Every time I go to bed at night, or lie down to insert drops (of which more, hopefully not too boringly, later) I find myself trying to remove non-existing specs from my nose. This perfect distance sight is going to take
some getting used to.
I have been wearing glasses for 61 years, ever since I finally discovered that I should be able to see what Miss Boyle had written on the
blackboard even from the very back row where I was unfortunate enough to sit next to one Malcolm Stovell. I'm quite sure I didn't choose to sit next to Master Stovell, I must have been told to. All I remember (apart from being unable to read the writing on
the blackboard), was that Malcolm took great exception to the fact that I could write faster than he could and used to pin my arm down painfully on the desk until he caught up. It never occurred to me to complain to anyone or report this casually cruel form
of bullying. I simply took it as one of the few disadvantages alongside the many, many advantages to being in the Divine Miss Boyle’s class.
When I returned
home from the initial appointment with the optician, I was full of excitement at being prescribed specs which I somehow imagined would bestow upon me a fascinating air of intelligence. My brother was scathing: I was a “little fool” he told me,
curtly, and would soon come to regret my Bespectacled Status.
He was perfectly right, of course, at least in the first place. For around fifteen years, after the
first flush of being spectacular wore off, I would only wear my glasses when I felt it was strictly necessary. As the years passed and I became more and more myopic, the world around me became increasingly blurry and I managed to miss friends and foes alike
when I came across them in the street. Belatedly, I conquered my vanity and realised that the world really was the most beautiful place - but only if you could see it properly. From that moment on, my specs became part of who I was - every bit as much as my
slightly over-long nose and my errant eye-brows.
I went through all the many fashions from large frames to small frames, to ones with turny up ends. I discovered
I could pay out vast amounts of money for condensed lenses so that I didn't look as if I were wearing bottle tops. When young and poor, I dreamed of contact lenses; once I was sufficiently well off to afford them, I decided I couldn't quite bring myself to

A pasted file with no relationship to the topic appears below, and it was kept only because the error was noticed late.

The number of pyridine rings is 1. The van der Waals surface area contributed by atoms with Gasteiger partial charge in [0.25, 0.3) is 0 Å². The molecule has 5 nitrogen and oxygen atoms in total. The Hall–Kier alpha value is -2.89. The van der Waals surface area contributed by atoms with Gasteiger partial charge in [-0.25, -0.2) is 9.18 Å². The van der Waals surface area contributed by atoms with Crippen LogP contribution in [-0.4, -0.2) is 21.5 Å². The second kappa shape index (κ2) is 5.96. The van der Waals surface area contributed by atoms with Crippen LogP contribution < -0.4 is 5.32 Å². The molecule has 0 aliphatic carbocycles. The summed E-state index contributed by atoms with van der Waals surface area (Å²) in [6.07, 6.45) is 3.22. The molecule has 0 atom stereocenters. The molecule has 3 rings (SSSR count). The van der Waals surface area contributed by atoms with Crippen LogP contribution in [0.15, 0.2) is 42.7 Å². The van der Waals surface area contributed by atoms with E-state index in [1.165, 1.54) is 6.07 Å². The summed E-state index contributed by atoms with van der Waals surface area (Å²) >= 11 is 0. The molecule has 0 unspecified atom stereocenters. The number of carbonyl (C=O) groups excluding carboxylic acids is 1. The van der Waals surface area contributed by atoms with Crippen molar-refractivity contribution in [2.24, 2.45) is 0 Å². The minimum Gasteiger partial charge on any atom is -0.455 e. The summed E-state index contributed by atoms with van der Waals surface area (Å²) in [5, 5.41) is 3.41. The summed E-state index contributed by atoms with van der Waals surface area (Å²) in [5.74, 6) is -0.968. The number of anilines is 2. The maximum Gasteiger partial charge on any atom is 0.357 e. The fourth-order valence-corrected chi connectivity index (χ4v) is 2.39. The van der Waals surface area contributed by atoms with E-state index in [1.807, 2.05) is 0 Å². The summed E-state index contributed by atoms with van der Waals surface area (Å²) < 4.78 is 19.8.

insert foreign objects into my eyes - and, anyway, I was used to my glasses. They were, as I said before, an essential part of me.
Except no longer. After my second
cataract operation on Tuesday (following an exciting shopping expedition - see previous Blog) I can, as the song has it, “see clearly now…” This is going to be a bit of a challenge - will The Twinkles recognise me, for starters?
Then there's the drop regime. Every day for two weeks eleven sets of drops to be administered, from three separate bottles, followed by a further two weeks of five drops
a day. Last time around Mr B played nurse - except for the day of our Annual Jolly Girls Outing when the Eldest of the Darling Daughters did the honours on what will be forever remembered as the JollEye Girls Outing.
Knowing Mr B wouldn't be able to do Drop Duty any longer, I was most relieved when the nurse in the hospital recovery room demonstrated a fool-proof way of getting the various drops from bottle to eye with the minimum of fuss
and bother. I am indebted to her.
There are three different bottles of drops. In keeping with the family tradition of naming everything, I have called them Shaky,
Squeezy and Stingy. Shaky because I must remember to give this bottle a really good shake before use; Squeezy because this bottle has to be squeezed much harder before a drop appears and descends eye-wards; Stingy because - well, I'm sure you can guess. Occasionally,
I use the bottles in the wrong order. I can't imagine it matters too much if I shake Stingy or Squeezy - but it's most disconcerting to squeeze really hard on what I imagine to be Squeezy only to find two drops of Stingy making an Unexpected Entrance.
It's good to be getting my act together because on Tuesday I shall be at another eye hospital, for another operation on the other eye.
After all, why have one eye operation when you could have two?